Sergio Osmena, front, and Manuel Acuna Roxas, former presidents of the Philippines, are displayed on a fifty, front, and a one hundred peso banknotes respectively in an arranged photograph in Bangkok, Thailand (Photographer: Brent Lewin/Bloomberg)  

One Sign Favoring Emerging-Market Currencies Amid Selloff

(Bloomberg) -- As the Argentine peso and the Turkish lira endure their worst weekly selloffs in years, one trading pattern suggests there’s reason for optimism on currencies from developing nations.

Sixteen of 24 emerging-market currencies tracked by Bloomberg, including the peso and lira, hit oversold levels within the past 30 days, and another three are just a smidgen away from the mark, according to their 14-day relative strength indexes. That’s after they tumbled 2.3 percent on average during the past month, the biggest decline since November 2016.

One Sign Favoring Emerging-Market Currencies Amid Selloff

The last time this kind of correlation occurred was in August 2015, when 19 currencies had an RSI below 30, indicating they may have been oversold. That was in the middle of a four-month selloff that preceded the multi-year bull market that only began to sputter this year.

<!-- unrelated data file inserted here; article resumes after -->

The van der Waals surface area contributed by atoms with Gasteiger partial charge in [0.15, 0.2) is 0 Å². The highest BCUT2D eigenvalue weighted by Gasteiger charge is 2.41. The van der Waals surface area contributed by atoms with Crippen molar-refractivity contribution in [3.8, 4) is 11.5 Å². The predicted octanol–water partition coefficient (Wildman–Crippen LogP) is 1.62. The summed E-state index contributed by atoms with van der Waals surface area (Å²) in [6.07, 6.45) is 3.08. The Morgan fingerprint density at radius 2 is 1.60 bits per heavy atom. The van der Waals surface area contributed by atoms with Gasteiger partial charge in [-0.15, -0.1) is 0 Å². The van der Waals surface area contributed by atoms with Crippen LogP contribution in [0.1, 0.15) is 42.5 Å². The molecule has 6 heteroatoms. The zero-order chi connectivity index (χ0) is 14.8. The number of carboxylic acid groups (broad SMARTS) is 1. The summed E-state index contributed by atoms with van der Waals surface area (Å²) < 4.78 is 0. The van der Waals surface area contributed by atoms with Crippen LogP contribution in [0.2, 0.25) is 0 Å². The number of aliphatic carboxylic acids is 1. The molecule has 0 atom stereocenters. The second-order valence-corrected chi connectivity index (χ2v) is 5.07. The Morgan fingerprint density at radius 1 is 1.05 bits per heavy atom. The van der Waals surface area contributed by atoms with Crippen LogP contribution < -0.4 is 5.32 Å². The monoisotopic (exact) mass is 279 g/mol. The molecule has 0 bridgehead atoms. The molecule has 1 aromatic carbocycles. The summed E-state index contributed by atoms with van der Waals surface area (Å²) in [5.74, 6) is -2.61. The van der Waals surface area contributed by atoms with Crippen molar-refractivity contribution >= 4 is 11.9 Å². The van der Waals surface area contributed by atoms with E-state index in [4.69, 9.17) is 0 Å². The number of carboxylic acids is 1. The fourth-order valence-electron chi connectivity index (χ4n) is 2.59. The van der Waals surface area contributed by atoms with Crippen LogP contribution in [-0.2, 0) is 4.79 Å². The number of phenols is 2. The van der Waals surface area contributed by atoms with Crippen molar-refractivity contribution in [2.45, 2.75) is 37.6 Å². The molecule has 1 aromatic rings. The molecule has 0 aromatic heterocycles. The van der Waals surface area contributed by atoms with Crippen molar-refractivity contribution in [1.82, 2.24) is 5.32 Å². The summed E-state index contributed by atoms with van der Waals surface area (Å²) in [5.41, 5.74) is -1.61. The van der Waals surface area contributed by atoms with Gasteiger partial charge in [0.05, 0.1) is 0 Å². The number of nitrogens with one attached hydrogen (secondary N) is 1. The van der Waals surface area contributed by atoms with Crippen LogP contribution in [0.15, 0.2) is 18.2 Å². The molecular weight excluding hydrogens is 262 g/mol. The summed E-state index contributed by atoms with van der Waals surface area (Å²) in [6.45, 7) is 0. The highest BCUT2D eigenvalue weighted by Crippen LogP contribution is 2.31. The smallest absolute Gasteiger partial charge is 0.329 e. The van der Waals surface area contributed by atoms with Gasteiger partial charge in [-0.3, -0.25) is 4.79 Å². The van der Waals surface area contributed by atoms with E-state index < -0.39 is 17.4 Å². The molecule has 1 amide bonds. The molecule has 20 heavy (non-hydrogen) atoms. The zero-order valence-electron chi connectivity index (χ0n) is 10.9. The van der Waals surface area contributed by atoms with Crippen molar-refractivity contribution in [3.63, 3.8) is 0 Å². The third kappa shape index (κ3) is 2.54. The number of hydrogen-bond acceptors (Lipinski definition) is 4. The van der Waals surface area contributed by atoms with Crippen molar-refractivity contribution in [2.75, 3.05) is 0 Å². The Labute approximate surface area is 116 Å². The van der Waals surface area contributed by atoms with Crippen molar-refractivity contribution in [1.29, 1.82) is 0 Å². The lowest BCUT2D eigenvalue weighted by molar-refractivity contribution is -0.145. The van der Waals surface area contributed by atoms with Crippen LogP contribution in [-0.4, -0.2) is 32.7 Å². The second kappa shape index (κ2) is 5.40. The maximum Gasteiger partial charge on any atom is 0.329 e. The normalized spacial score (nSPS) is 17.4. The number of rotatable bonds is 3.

"If you factor in ‘oversold’ to the broader notion that EM fundamentals are still solid, you have a good rationale for looking through the current turbulence and staying in EM," said Sonja Gibbs, a senior director at the Institute of International Finance in Washington, a trade group created during the international debt crisis of the early 1980s.

One Sign Favoring Emerging-Market Currencies Amid Selloff

Granted, a downswing in RSI is hardly unexpected as currencies depreciate, especially if they tumble as much as the peso and the lira did this week, and RSI isn’t always the most precise indicator to predicting movements in currency markets. What’s more telling is when prices and the RSI diverge, which isn’t happening now.

The peso and the lira tumbled 10.7 percent and 4.8 percent respectively during the past five trading days, leading emerging-market losses, as investors lost faith in the credibility of the two nations’ central banks.

Technical indicators also generally lend themselves better to more liquid securities such as G-10 currencies, according to Eric Viloria, a strategist at Wells Fargo in New York. Still, he said that while emerging-market currencies may soften further short-term, they’ll probably recover down the road on renewed U.S. dollar weakness.

And then there are the analysts. All told, the median forecast of the group surveyed by Bloomberg is an up-arrow. They expect the Argentine peso to rally 4.6 percent by year’s end to 21.39 per dollar, and predict the lira will climb 3.6 percent to 4.10.

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